Morae (was: Re: Lurkers, poetic forms), and more
|From:||Roger Mills <romilly@...>|
|Date:||Wednesday, April 26, 2000, 2:59|
Dirk Elzinga wrote:
>It is now generally recognized that syllable weight can be based
>on the length of the vowel as well as on the presence of a coda
>consonant (creating a closed syllable); languages will vary with
>respect to this option>(snip)
>This came up years back when I was analyzing Buginese and its relatives.
Background: Proto Austronesian had 4 vowels, *a,i,u and "e" (= schwa --
yes, I know that's confusing, but it's been that way for years; a certain
journal was too cheap, apparently, to invest in a type-font with the correct
symbol), and canonic form CV(N)CV(C). Interestingly, CV(N)Ce# seems to have
been impermissible., Placement of proto-accent unknown. But in a wide
variety of langs. of Indonesia that retain the *e and the canonic form, the
penult is stressed unless it contains *e, in which case the ultima in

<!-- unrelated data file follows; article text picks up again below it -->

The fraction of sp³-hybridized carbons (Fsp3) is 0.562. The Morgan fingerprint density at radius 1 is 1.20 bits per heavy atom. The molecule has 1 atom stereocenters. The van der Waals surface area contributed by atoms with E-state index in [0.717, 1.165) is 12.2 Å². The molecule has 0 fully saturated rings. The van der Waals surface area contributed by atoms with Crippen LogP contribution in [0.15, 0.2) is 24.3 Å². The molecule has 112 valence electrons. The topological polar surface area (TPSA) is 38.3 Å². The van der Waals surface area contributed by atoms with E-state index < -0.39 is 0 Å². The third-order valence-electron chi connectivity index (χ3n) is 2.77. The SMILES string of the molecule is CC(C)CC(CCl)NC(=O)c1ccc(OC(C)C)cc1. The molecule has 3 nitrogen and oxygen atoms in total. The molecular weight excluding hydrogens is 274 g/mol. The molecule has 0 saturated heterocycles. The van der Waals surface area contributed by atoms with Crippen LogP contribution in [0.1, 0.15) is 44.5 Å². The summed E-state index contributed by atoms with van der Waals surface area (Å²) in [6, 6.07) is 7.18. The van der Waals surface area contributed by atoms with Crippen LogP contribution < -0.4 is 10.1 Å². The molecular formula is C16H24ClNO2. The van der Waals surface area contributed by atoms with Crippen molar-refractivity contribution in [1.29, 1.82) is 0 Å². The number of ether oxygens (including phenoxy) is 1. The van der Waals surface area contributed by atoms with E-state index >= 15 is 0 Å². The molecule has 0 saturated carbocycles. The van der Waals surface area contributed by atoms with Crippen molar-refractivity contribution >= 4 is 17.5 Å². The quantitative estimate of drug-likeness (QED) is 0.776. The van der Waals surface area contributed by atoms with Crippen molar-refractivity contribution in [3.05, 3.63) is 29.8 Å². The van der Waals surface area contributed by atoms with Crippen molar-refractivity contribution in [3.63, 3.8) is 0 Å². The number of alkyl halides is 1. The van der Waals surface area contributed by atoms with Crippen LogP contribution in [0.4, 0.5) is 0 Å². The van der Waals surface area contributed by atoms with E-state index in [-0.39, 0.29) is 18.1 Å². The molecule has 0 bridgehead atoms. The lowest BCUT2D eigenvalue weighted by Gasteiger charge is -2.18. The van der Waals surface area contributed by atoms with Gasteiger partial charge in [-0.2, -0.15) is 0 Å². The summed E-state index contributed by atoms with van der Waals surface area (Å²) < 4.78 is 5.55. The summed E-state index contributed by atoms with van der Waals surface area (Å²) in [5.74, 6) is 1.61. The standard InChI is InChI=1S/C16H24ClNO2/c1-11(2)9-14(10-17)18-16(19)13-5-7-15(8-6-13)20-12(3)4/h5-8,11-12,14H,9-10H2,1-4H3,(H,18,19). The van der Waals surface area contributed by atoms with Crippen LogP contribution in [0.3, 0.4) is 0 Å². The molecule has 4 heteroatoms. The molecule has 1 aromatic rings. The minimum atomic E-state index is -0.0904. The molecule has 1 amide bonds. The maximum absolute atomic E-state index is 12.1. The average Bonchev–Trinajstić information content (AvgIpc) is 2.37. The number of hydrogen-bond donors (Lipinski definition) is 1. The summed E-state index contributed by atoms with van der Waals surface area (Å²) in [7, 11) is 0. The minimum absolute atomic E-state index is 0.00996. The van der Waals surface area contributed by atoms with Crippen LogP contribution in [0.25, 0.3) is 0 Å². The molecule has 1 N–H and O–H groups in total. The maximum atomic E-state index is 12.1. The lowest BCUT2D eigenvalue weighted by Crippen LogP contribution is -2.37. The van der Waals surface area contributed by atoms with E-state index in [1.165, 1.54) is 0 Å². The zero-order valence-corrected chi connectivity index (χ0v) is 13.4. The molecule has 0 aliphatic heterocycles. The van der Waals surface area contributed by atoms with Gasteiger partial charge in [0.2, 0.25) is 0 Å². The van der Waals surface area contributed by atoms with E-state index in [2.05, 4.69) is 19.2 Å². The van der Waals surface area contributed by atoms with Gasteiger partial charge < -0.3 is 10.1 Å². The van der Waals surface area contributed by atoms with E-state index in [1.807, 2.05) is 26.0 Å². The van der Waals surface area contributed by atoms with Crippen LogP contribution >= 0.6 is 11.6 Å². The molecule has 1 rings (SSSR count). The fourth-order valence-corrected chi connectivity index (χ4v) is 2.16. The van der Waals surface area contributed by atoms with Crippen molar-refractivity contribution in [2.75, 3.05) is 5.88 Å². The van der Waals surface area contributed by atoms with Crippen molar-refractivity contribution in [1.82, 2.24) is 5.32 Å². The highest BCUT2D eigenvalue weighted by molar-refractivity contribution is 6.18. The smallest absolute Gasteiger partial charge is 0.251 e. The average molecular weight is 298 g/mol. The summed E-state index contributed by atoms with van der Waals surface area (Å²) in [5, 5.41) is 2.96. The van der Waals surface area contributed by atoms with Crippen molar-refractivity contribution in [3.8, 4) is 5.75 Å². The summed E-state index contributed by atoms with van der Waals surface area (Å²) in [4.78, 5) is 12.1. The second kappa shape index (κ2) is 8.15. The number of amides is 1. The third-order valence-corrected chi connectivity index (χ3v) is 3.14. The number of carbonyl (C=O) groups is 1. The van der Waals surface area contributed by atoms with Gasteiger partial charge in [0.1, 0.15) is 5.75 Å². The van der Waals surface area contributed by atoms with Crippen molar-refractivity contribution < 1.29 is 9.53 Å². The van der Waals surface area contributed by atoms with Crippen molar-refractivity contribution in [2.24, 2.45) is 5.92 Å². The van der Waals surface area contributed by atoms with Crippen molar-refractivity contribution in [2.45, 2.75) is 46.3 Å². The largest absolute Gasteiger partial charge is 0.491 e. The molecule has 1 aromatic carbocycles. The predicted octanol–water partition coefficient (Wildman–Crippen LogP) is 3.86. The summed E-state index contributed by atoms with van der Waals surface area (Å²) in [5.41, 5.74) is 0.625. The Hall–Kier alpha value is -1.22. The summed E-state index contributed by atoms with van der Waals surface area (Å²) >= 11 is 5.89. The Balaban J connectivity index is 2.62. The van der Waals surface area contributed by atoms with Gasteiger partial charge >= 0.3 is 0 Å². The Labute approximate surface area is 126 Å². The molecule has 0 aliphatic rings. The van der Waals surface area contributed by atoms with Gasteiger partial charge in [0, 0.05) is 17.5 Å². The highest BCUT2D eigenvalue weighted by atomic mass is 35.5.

stressed. Ml. BAsah 'wet', beSAR 'big' etc.
The ancestor of Buginese et al. apparently developed fixed penult stress.
Result: geminate consonants following schwa (or its modern reflex). So AN
*telu 'three' > Bug. TELlu. It's entirely automatic following schwa;
unfortunately, there are geminate consonants from other sources, so by some
analyses, geminates are "phonemic".
Further on geminates (I can't find the original posting): In this group of
langs., all cons. can be geminated except /w/ and /y/ (IPA j). When first
exposed to Buginese in a field methods class, we all pressed the informant
for /ww/ and /yy/-- he finally came up with two words which we all heard as:
[sew:a] 'one' and [iy:a] '3d sing. pron.'. Since the instructor had
sequestered the dictionary, we couldn't check; long after, I found "sewua"
was the correct form for 'one'. The pronoun is indeed transliterated "iyya"
by Matthes, but historically is prefix i- + i(y)a. So much for geminate w
From what I've seen of Arabic in transliteration, /ww/ and /yy/ are possible